US v China: is this the start of a new cold war?
George Kennan, the US charge d’affaires in Moscow at the end of the second world war and the author of the famous Long Telegram in 1946, captured in his memoir how quickly perceptions in international relations can change.
The man widely seen as the intellectual author of the cold war recalled that if he had sent his telegram on the nature of the Soviet threat six months earlier, his message “would probably have been received in the state department with pursed lips and raised eyebrows. Six months later, it probably would have sounded redundant, a preaching to the converted.”
Now, as the US squares up to China over the coronavirus pandemic, it appears as if many of the world’s democracies are, as rapidly as in 1946, reaching a new perception of the world order. Mike Pompeo, the US secretary of state, has declared the Chinese Communist party to be the number one threat to security, greater than international terrorism, and a growing number of countries seem to agree.
Those who argued that a more economically liberal China would produce a more politically liberal China fear they have found themselves on the wrong side of history. From the airspace over Taiwan to the skyscrapers of Hong Kong, the frozen Himalayas on the border with India and the reefs surrounding the Xisha/Paracel islands in the South China Sea, Chinese assertiveness is prompting a reassessment. The Australian government’s decision on Friday to call out a state-led cyber-attack – without naming China – was only the latest evidence of a new mindset.
The US is demanding that its allies not only admit to previous naivety but join it in an anti-China alliance. China, perhaps less overtly, is lobbying countries to to join its rival power bloc.
Many countries are trying to hedge, but the scope for neutrality or non-alignment is narrowing. India, for instance, long proud of what its former national security adviser Shivshankar Menon calls its strategic autonomy, is reeling at the implications of the brutal Chinese clubbing of its soldiers in the Galwan valley, an act Menon regards as unprecedented in its scope and implications for relations between the two neighbours.
Menon has long argued that India should eschew permanent alliances: “The ideal position for India, of course, is to be closer to both China and the US than they are to each other,” he says. But as the rhetoric and the threats escalate, it is becoming ever harder to navigate between China and the US in this way. It feels instead as if a new cold war is brewing, fought as much through technology and tariffs as with conventional weaponry.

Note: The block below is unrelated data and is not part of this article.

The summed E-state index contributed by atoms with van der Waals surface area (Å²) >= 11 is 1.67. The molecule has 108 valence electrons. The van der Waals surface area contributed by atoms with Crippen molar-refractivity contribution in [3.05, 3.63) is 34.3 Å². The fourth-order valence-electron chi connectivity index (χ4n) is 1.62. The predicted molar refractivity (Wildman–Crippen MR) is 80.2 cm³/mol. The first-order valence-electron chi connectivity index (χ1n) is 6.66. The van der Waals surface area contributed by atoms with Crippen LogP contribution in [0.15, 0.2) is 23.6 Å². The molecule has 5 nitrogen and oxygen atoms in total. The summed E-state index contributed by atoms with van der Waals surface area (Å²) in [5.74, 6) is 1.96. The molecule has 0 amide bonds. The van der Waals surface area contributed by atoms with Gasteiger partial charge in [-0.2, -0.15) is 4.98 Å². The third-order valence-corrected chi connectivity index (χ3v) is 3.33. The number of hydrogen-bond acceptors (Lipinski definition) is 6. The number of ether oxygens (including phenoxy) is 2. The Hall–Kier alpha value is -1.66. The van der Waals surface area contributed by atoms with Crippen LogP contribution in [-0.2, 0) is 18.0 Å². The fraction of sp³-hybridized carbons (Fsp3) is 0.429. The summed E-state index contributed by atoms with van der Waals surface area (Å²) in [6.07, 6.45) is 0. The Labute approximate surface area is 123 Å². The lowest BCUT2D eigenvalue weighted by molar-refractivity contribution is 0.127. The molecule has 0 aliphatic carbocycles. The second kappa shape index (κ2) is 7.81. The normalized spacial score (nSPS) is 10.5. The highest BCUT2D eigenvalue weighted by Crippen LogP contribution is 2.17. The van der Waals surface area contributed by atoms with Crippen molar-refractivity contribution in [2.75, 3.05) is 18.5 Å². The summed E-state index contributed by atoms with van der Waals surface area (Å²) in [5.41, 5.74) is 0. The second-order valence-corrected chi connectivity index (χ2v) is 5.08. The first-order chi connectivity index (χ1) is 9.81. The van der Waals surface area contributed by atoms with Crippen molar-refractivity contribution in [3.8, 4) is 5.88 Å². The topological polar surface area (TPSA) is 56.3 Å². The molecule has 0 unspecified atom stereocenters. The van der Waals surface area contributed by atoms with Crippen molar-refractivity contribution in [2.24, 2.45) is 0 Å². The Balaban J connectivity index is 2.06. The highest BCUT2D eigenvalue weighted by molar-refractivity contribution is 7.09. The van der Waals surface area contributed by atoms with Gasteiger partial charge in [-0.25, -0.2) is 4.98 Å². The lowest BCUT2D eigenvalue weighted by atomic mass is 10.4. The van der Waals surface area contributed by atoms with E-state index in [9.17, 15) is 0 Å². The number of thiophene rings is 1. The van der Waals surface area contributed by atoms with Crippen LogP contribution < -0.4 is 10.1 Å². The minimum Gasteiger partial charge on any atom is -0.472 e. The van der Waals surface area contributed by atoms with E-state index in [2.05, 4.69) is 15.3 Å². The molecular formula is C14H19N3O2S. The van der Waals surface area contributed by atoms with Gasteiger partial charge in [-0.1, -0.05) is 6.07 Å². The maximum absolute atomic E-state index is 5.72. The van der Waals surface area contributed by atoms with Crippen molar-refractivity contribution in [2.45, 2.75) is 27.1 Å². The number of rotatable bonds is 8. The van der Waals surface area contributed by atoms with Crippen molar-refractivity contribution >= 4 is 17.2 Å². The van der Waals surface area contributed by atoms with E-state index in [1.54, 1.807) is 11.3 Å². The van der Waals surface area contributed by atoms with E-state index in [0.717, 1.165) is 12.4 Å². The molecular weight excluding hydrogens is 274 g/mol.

Indeed, the great question for the next six months is the extent to which those countries opposed to the world being divided again into two blocs can prevail, and whether the economic connections across the world are now so dense that the price of the decoupling that America is demanding is too high.
A few years ago, many thought these might be questions for later in the decade. A superpower rivalry had been brewing slowly, after all, under Barack Obama. But it took on a new urgency with the advent of the Trump administration. In the words of one of Donald Trump’s discarded advisers, Steve Bannon, “these are two systems that are incompatible. One side is going to win. The other side is going to lose.” Coronavirus, the Great Accelerator, has brought the issue to a head earlier than expected.
According to Kishore Mahbubani, a fellow at the Asia Research Institute, Trump has prepared for this battle chaotically. “The fundamental problem is that the US has decided to launch a geopolitical contest against China, the world’s oldest civilisation, without first working out a comprehensive strategy on how it is going to manage this contest. It is quite shocking. These are not abstract issues for Korea and Japan. America wants them both to decouple from China, but for them that is economic suicide.”
Mahbubani was Singapore’s lead diplomat at the United Nations, and the county’s current prime minister, Lee Hsien Loong, is equally vehement that Asia does not relish Bannon’s choice. “Asian countries see the US as a resident power that has vital interests in the region,” he said. “At the same time, China is a reality on the doorstep. Asian countries do not want to be forced to choose between the two. And if either attempts to force such a choice – if Washington tries to contain China’s rise or Beijing seeks to build an exclusive sphere of influence in Asia – they will begin a course of confrontation that will last decades and put the long heralded Asian century in jeopardy.”